Space saver: Lex van Wyk, CEO of Teraco, is responding to more demand for cloud computing. Picture: SUPPLIED
Space saver: Lex van Wyk, CEO of Teraco, is responding to more demand for cloud computing. Picture: SUPPLIED

Data centre company Teraco plans to spend R2bn on expanding its capacity in SA amid growing demand for cloud computing services, says CEO Lex van Wyk.

Teraco would nearly double its capacity over the medium term by adding to its facilities in Johannesburg and Cape Town, Van Wyk told Business Day.

The company, which has two facilities in Johannesburg and one each in Cape Town and Durban, was finalising a R1.8bn debt facility with Absa to fund the expansion.

Teraco would upgrade its centre in Durban and increase capacity in Cape Town from 3MW of power consumption — the industry’s standard measure of capacity — to 5MW. In Johannesburg, the vendor-neutral company would invest further in its new facility in Bredell and would grow its flagship unit in Isando.

"Our current site [at Isando] is 20MW and we’d be looking to expand that by approximately 40MW over time. We own two properties across the road and the idea is, within the next month or two, to kick off civil works to commence with the new build."

Teraco would add 16MW of capacity at Isando in the first phase and 24MW thereafter. That would take the company’s total capacity from 50MW currently to more than 90MW. Teraco is already one of Ekurhuleni Metropolitan Municipality’s 10 largest power users.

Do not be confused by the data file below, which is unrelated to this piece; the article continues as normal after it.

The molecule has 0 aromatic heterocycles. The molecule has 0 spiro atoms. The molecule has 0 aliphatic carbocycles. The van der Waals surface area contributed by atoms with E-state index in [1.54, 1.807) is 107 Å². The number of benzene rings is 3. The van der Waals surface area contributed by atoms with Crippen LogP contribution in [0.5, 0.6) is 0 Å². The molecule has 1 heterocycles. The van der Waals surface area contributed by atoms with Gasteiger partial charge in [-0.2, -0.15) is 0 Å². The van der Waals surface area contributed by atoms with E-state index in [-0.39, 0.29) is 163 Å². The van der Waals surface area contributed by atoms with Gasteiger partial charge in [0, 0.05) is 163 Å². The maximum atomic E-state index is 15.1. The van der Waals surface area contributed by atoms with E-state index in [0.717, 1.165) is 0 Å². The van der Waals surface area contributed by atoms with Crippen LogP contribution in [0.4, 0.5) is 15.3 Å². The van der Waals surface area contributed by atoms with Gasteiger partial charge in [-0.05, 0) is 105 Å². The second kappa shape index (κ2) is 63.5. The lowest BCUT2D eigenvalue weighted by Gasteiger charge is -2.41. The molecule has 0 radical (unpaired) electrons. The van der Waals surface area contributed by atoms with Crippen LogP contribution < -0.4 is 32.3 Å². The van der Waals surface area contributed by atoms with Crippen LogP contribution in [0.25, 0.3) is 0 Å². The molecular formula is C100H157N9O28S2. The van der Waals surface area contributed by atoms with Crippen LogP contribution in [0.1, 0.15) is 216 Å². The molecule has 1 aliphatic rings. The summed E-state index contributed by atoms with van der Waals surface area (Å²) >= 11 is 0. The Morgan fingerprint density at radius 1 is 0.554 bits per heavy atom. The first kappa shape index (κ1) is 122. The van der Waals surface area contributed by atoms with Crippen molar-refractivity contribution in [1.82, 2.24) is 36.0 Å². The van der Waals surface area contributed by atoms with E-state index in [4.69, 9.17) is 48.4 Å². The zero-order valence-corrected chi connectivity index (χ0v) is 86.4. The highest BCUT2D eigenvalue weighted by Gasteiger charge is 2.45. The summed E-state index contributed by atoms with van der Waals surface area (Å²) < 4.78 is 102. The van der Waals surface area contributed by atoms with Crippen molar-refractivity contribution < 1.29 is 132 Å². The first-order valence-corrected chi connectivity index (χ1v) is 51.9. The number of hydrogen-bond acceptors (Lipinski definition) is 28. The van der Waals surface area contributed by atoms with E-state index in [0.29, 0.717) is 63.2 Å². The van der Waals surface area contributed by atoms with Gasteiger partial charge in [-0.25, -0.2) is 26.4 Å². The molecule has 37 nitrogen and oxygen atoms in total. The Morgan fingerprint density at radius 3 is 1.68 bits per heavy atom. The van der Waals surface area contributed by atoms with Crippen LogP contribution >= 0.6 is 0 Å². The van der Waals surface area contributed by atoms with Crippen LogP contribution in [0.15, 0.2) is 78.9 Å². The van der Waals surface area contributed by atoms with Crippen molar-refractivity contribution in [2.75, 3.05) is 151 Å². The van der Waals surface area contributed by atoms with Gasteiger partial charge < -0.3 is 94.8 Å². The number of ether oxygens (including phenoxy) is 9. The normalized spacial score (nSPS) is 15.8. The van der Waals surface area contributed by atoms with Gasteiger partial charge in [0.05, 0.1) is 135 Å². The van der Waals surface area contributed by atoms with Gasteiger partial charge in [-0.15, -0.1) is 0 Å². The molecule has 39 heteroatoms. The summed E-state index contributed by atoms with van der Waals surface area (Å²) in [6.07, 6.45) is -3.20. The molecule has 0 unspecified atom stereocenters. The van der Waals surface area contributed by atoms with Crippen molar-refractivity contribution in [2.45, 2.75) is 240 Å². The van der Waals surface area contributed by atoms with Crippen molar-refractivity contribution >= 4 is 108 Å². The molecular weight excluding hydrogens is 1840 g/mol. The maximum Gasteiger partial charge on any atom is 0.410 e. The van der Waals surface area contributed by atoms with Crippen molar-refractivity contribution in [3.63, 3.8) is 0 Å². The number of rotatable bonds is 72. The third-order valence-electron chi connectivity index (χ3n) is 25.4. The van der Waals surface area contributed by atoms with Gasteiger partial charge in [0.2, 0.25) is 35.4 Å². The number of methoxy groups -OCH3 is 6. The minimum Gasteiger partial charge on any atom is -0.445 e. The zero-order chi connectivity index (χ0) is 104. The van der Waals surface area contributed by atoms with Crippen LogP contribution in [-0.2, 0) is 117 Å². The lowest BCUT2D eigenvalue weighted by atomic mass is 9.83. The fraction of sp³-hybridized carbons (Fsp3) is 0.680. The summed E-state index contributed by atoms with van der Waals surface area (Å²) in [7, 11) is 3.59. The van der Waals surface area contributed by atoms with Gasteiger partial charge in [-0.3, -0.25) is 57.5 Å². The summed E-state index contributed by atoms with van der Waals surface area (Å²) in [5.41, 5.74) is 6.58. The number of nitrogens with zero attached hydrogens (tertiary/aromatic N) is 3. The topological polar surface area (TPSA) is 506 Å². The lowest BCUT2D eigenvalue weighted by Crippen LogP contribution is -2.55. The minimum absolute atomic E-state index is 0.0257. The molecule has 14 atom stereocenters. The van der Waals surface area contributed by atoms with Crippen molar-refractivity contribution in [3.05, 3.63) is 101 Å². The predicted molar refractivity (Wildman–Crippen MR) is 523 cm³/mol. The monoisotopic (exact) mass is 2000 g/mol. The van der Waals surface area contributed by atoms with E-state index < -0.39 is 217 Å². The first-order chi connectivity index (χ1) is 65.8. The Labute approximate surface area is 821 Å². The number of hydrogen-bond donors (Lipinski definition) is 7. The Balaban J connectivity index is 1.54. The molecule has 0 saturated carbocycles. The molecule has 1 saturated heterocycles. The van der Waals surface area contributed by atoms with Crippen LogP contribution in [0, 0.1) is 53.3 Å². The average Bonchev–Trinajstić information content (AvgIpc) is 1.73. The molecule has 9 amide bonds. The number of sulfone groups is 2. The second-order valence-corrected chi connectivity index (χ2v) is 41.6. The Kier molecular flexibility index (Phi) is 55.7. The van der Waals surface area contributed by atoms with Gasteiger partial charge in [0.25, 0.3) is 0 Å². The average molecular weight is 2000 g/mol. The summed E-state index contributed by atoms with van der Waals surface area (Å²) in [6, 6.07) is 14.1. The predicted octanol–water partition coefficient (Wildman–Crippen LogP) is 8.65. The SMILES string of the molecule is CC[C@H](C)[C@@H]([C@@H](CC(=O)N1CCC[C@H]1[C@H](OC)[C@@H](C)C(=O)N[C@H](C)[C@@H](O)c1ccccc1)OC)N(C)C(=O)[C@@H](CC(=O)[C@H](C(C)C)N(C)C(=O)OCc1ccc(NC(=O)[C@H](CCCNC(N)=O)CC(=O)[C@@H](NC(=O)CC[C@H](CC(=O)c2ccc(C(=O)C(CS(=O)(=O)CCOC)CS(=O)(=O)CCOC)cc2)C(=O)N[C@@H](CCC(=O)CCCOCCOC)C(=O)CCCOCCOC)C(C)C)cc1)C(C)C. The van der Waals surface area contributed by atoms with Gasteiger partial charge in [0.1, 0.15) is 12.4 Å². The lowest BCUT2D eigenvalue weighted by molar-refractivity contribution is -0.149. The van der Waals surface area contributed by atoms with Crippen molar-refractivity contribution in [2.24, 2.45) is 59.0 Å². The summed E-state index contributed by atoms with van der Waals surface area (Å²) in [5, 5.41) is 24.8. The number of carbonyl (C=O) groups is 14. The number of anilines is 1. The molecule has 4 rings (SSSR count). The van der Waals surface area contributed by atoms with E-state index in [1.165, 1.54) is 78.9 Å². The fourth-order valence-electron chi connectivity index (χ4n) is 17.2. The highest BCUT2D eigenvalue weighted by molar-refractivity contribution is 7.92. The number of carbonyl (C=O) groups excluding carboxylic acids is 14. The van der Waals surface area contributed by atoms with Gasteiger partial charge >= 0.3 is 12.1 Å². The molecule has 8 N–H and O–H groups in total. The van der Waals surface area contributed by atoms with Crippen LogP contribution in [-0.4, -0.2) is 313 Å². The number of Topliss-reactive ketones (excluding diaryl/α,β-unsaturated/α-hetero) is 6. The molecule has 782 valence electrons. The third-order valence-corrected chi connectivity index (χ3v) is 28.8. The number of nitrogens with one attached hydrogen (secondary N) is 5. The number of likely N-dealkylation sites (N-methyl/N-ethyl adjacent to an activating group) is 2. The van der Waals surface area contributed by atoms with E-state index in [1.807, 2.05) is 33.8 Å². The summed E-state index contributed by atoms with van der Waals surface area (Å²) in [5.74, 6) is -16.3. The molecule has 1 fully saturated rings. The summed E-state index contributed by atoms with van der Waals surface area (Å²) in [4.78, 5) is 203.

Van Wyk, who estimated that Teraco had a 30% share of SA’s outsourced data centre market, said the company’s customer base was becoming increasingly "active". The number of interconnects within its data centres — or connections between customers, including cloud operators, content providers and telecommunications firms — had reached 12,000 and that number was growing by about 250 a month.

Demand for outsourced data centre space was being driven by content providers, cloud companies, the enterprise market and financial services companies. Teraco has partnerships with cloud providers Amazon, Microsoft and Google.

Organisations were increasingly outsourcing their data centre requirements as it was difficult to accurately forecast storage and power requirements, Van Wyk said.

Meanwhile, Teraco was unlikely to seek a listing on the JSE as local debt markets "understand us pretty well" and the company could also access funds from its parent, London-based private equity company Permira, if need be.

Africa’s data centre industry grew by about 16% in 2017 and SA, which accounted for "probably 90% of the sub-Saharan market", grew at a similar rate, |Van Wyk said.

Thanks to SA’s stable electricity grid, rule of law, fast data transfer speeds and infrastructure, SA had established itself as a data centre hub for the continent, he said.

Search engines and video-on-demand companies, for instance, preferred to service the continent from large facilities in SA rather than having smaller deployments across the continent. However, Teraco would monitor the development of fledgling data centre companies elsewhere in Africa and would consider acquiring these.